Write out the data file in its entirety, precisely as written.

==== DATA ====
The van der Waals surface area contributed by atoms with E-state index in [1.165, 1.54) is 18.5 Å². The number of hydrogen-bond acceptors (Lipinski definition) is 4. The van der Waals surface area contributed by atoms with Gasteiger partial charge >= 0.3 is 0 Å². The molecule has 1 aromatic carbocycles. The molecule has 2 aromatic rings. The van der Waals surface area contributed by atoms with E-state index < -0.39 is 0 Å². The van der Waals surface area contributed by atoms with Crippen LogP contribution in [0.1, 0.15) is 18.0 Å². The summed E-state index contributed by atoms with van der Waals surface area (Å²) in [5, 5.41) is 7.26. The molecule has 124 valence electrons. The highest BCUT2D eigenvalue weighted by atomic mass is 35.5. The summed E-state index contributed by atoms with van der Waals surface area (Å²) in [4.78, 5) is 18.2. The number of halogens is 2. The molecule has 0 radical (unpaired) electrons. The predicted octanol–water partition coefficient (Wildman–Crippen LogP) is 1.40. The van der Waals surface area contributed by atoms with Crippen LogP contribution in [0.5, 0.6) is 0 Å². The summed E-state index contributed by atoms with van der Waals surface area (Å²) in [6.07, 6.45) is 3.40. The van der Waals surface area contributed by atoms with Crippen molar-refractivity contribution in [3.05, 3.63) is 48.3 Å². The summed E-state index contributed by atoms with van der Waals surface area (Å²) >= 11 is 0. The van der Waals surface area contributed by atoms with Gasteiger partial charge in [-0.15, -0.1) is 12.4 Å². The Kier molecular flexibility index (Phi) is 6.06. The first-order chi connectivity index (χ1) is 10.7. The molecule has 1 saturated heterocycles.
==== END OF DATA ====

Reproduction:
The van der Waals surface area contributed by atoms with E-state index in [1.165, 1.54) is 18.5 Å². The number of hydrogen-bond acceptors (Lipinski definition) is 4. The van der Waals surface area contributed by atoms with Gasteiger partial charge >= 0.3 is 0 Å². The molecule has 1 aromatic carbocycles. The molecule has 2 aromatic rings. The van der Waals surface area contributed by atoms with E-state index < -0.39 is 0 Å². The van der Waals surface area contributed by atoms with Crippen LogP contribution in [0.1, 0.15) is 18.0 Å². The summed E-state index contributed by atoms with van der Waals surface area (Å²) in [5, 5.41) is 7.26. The molecule has 124 valence electrons. The highest BCUT2D eigenvalue weighted by atomic mass is 35.5. The summed E-state index contributed by atoms with van der Waals surface area (Å²) in [4.78, 5) is 18.2. The number of halogens is 2. The molecule has 0 radical (unpaired) electrons. The predicted octanol–water partition coefficient (Wildman–Crippen LogP) is 1.40. The van der Waals surface area contributed by atoms with Crippen LogP contribution in [0.5, 0.6) is 0 Å². The summed E-state index contributed by atoms with van der Waals surface area (Å²) in [6.07, 6.45) is 3.40. The van der Waals surface area contributed by atoms with Crippen molar-refractivity contribution in [3.05, 3.63) is 48.3 Å². The summed E-state index contributed by atoms with van der Waals surface area (Å²) >= 11 is 0. The van der Waals surface area contributed by atoms with Gasteiger partial charge in [-0.15, -0.1) is 12.4 Å². The Kier molecular flexibility index (Phi) is 6.06. The first-order chi connectivity index (χ1) is 10.7. The molecule has 1 saturated heterocycles.